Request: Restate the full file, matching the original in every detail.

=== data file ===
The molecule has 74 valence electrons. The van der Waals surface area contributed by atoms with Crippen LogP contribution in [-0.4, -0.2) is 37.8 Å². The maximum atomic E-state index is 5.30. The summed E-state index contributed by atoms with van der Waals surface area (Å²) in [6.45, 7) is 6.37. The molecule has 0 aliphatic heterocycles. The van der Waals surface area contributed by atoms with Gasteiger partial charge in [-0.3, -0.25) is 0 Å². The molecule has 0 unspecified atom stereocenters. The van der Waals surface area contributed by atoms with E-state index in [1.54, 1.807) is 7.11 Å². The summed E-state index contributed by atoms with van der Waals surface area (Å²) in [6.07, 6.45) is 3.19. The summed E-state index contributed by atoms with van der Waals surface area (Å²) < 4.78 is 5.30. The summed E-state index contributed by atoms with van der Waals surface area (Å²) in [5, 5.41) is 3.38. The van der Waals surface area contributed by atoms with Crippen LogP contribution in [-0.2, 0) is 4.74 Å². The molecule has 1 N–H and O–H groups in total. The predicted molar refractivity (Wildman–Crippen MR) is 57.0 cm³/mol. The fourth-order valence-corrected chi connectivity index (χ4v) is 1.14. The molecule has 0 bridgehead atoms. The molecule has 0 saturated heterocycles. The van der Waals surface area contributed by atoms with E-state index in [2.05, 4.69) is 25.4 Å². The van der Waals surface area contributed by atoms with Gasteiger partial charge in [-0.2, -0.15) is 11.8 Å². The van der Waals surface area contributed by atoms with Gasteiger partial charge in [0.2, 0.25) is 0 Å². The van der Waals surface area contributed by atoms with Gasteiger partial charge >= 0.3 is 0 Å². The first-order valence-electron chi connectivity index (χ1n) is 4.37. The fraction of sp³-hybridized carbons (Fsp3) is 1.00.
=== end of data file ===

The molecule has 74 valence electrons. The van der Waals surface area contributed by atoms with Crippen LogP contribution in [-0.4, -0.2) is 37.8 Å². The maximum atomic E-state index is 5.30. The summed E-state index contributed by atoms with van der Waals surface area (Å²) in [6.45, 7) is 6.37. The molecule has 0 aliphatic heterocycles. The van der Waals surface area contributed by atoms with Gasteiger partial charge in [-0.3, -0.25) is 0 Å². The molecule has 0 unspecified atom stereocenters. The van der Waals surface area contributed by atoms with E-state index in [1.54, 1.807) is 7.11 Å². The summed E-state index contributed by atoms with van der Waals surface area (Å²) in [6.07, 6.45) is 3.19. The summed E-state index contributed by atoms with van der Waals surface area (Å²) < 4.78 is 5.30. The summed E-state index contributed by atoms with van der Waals surface area (Å²) in [5, 5.41) is 3.38. The van der Waals surface area contributed by atoms with Crippen LogP contribution in [-0.2, 0) is 4.74 Å². The molecule has 1 N–H and O–H groups in total. The predicted molar refractivity (Wildman–Crippen MR) is 57.0 cm³/mol. The fourth-order valence-corrected chi connectivity index (χ4v) is 1.14. The molecule has 0 bridgehead atoms. The molecule has 0 saturated heterocycles. The van der Waals surface area contributed by atoms with E-state index in [2.05, 4.69) is 25.4 Å². The van der Waals surface area contributed by atoms with Gasteiger partial charge in [-0.2, -0.15) is 11.8 Å². The van der Waals surface area contributed by atoms with Gasteiger partial charge in [0.2, 0.25) is 0 Å². The van der Waals surface area contributed by atoms with Gasteiger partial charge >= 0.3 is 0 Å². The first-order valence-electron chi connectivity index (χ1n) is 4.37. The fraction of sp³-hybridized carbons (Fsp3) is 1.00.